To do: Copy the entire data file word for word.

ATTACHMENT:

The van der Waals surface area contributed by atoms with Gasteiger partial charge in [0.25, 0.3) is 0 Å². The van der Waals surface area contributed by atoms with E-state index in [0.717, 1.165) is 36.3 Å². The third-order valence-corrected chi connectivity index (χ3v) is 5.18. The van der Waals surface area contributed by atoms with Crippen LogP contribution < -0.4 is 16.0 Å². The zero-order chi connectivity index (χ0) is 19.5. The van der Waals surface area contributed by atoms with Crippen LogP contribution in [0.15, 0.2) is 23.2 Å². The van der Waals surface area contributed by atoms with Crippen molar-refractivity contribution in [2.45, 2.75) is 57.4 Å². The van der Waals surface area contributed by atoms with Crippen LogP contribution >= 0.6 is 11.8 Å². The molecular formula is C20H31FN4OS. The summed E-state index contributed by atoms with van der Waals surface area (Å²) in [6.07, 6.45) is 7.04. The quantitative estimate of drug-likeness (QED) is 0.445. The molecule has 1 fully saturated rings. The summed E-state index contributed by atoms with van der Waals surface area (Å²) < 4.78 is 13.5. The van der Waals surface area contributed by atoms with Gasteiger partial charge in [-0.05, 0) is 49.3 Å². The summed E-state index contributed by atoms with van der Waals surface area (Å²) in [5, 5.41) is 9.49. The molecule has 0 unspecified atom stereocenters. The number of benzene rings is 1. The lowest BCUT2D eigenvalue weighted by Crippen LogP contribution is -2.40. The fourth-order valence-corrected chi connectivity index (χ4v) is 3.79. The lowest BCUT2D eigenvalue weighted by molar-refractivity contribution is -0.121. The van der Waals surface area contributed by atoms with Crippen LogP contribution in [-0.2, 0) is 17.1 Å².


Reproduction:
The van der Waals surface area contributed by atoms with Gasteiger partial charge in [0.25, 0.3) is 0 Å². The van der Waals surface area contributed by atoms with E-state index in [0.717, 1.165) is 36.3 Å². The third-order valence-corrected chi connectivity index (χ3v) is 5.18. The van der Waals surface area contributed by atoms with Crippen LogP contribution < -0.4 is 16.0 Å². The zero-order chi connectivity index (χ0) is 19.5. The van der Waals surface area contributed by atoms with Crippen LogP contribution in [0.15, 0.2) is 23.2 Å². The van der Waals surface area contributed by atoms with Crippen molar-refractivity contribution in [2.45, 2.75) is 57.4 Å². The van der Waals surface area contributed by atoms with Crippen LogP contribution >= 0.6 is 11.8 Å². The molecular formula is C20H31FN4OS. The summed E-state index contributed by atoms with van der Waals surface area (Å²) in [6.07, 6.45) is 7.04. The quantitative estimate of drug-likeness (QED) is 0.445. The molecule has 1 fully saturated rings. The summed E-state index contributed by atoms with van der Waals surface area (Å²) < 4.78 is 13.5. The van der Waals surface area contributed by atoms with Gasteiger partial charge in [-0.05, 0) is 49.3 Å². The summed E-state index contributed by atoms with van der Waals surface area (Å²) in [5, 5.41) is 9.49. The molecule has 0 unspecified atom stereocenters. The number of benzene rings is 1. The lowest BCUT2D eigenvalue weighted by Crippen LogP contribution is -2.40. The fourth-order valence-corrected chi connectivity index (χ4v) is 3.79. The lowest BCUT2D eigenvalue weighted by molar-refractivity contribution is -0.121. The van der Waals surface area contributed by atoms with Crippen LogP contribution in [-0.2, 0) is 17.1 Å².